I assured Dr. DuWayne that he was not making me up, nor was I making him up. We were both real, albeit in a pathetic, underattended setting, wishing we were somewhere else and not caught up in the vortex of pretending we were actually interested in our respective jobs. “Well, whatever,” Dr. DuWayne replied, obviously irritated with the direction this press conference had taken. “The point is … what was my point? Oh yes, I don’t have a pet, and so my home life is filled with anxiety about bills, appliance breakdown, jungle-like foliage growth in my yard, plus one of my children has been lost for two days, somewhere in the house."
“I found that by studying these roving bands of escaped domesticated pets, my own stress level sank; in fact, I enjoyed myself more than I could have ever imagined. Maybe it was the fun of wearing a dog costume. Maybe it was the carefree way we ran through the park. Maybe it was the way my ears flop around in the wind."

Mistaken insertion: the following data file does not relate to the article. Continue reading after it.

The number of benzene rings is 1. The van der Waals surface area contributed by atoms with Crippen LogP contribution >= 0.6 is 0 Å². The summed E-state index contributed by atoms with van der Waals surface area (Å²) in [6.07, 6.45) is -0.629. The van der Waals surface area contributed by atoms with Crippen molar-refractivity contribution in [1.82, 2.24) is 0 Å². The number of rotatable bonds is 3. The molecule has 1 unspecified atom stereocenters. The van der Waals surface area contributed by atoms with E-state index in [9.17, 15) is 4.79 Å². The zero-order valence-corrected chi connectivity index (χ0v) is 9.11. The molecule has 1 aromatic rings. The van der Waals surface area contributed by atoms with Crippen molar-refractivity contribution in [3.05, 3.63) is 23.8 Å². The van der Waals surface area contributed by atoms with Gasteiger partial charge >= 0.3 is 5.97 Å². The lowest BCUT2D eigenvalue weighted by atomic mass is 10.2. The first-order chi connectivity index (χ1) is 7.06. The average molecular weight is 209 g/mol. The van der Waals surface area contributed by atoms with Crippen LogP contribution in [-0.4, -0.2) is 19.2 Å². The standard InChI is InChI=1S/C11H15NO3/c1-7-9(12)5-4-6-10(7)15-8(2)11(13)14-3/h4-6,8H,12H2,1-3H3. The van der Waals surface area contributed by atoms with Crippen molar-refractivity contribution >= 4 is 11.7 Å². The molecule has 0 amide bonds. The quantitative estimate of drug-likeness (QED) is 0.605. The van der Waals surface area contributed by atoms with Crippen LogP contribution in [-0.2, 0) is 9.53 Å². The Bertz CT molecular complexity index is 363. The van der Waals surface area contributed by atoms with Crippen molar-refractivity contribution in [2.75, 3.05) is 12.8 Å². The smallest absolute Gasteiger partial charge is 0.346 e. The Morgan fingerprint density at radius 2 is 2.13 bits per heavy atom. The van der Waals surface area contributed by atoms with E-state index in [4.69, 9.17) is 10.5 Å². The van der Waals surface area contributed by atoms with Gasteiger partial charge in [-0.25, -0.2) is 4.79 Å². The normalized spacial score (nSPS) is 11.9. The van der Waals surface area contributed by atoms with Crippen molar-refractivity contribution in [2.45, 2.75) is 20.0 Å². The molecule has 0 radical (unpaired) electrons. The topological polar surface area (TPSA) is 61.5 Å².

“At one point, I was even moved to sink my teeth into the calf of a teen-aged girl who was reclining on the beach beside her boyfriend. I mean to tell you, that felt good. It was a real stress reliever, biting her, believe me.” I listened to the doctor and it felt good, standing in this atrium located in Indiana College of Pets’ Department of Press Conferencology, seeing DuWayne smile, an expression that seemed to nearly break his face, as if his countenance was normally constructed of ice, but had now melted in the warmth of nostalgia for putting on a dog costume.
As if on cue, or reading my mind, or simply out of pure boredom, Dr. DuWayne, at that moment, held up his dog disguise, a magnificent, full-body pelt from a Doberman, and donned it expertly. When he barked into the microphone, I felt I could understand his every meaning.
Unfortunately, I am unable to convey those thoughts in human language, nor do I feel comfortable sharing DuWayne’s observations in this forum. Besides, he lent me one of the Anthromantipology Department’s costumes — a German Shepherd costume — and, putting the wares of our scholarly lives aside, we left the campus building, running toward the sun. The wind was fierce and my ears slapped around on my head. Look at me run! Look at me go! I’m faster, even faster than the wind! Let’s go! Let’s go even faster! Only later did I realize that I peed on my own car tire.